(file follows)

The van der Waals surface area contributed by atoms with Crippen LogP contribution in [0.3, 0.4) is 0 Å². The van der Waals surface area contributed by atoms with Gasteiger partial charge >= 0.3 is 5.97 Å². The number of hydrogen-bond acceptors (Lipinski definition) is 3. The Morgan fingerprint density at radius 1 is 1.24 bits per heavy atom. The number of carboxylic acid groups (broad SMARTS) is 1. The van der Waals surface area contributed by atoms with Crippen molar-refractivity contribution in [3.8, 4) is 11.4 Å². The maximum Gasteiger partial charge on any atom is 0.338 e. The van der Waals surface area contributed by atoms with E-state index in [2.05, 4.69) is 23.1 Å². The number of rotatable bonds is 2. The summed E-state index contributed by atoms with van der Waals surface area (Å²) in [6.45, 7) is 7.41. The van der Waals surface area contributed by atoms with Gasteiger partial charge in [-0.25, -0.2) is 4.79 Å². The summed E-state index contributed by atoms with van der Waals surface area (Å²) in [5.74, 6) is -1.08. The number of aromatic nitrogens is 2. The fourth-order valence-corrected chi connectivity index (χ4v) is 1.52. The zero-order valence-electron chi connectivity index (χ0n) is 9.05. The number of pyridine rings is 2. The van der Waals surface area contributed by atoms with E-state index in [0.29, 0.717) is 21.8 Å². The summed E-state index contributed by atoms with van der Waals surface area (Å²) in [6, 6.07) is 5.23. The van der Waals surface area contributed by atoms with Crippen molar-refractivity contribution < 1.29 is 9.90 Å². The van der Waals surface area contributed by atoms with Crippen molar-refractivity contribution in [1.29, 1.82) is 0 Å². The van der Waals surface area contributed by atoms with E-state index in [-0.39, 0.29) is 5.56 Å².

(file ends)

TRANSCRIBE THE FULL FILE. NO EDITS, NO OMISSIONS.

The van der Waals surface area contributed by atoms with Crippen LogP contribution in [0.3, 0.4) is 0 Å². The van der Waals surface area contributed by atoms with Gasteiger partial charge >= 0.3 is 5.97 Å². The number of hydrogen-bond acceptors (Lipinski definition) is 3. The Morgan fingerprint density at radius 1 is 1.24 bits per heavy atom. The number of carboxylic acid groups (broad SMARTS) is 1. The van der Waals surface area contributed by atoms with Crippen molar-refractivity contribution in [3.8, 4) is 11.4 Å². The maximum Gasteiger partial charge on any atom is 0.338 e. The van der Waals surface area contributed by atoms with E-state index in [2.05, 4.69) is 23.1 Å². The number of rotatable bonds is 2. The summed E-state index contributed by atoms with van der Waals surface area (Å²) in [6.45, 7) is 7.41. The van der Waals surface area contributed by atoms with Gasteiger partial charge in [-0.25, -0.2) is 4.79 Å². The summed E-state index contributed by atoms with van der Waals surface area (Å²) in [5.74, 6) is -1.08. The number of aromatic nitrogens is 2. The fourth-order valence-corrected chi connectivity index (χ4v) is 1.52. The zero-order valence-electron chi connectivity index (χ0n) is 9.05. The number of pyridine rings is 2. The van der Waals surface area contributed by atoms with E-state index in [0.29, 0.717) is 21.8 Å². The summed E-state index contributed by atoms with van der Waals surface area (Å²) in [6, 6.07) is 5.23. The van der Waals surface area contributed by atoms with Crippen molar-refractivity contribution < 1.29 is 9.90 Å². The van der Waals surface area contributed by atoms with Crippen molar-refractivity contribution in [1.29, 1.82) is 0 Å². The van der Waals surface area contributed by atoms with E-state index in [-0.39, 0.29) is 5.56 Å².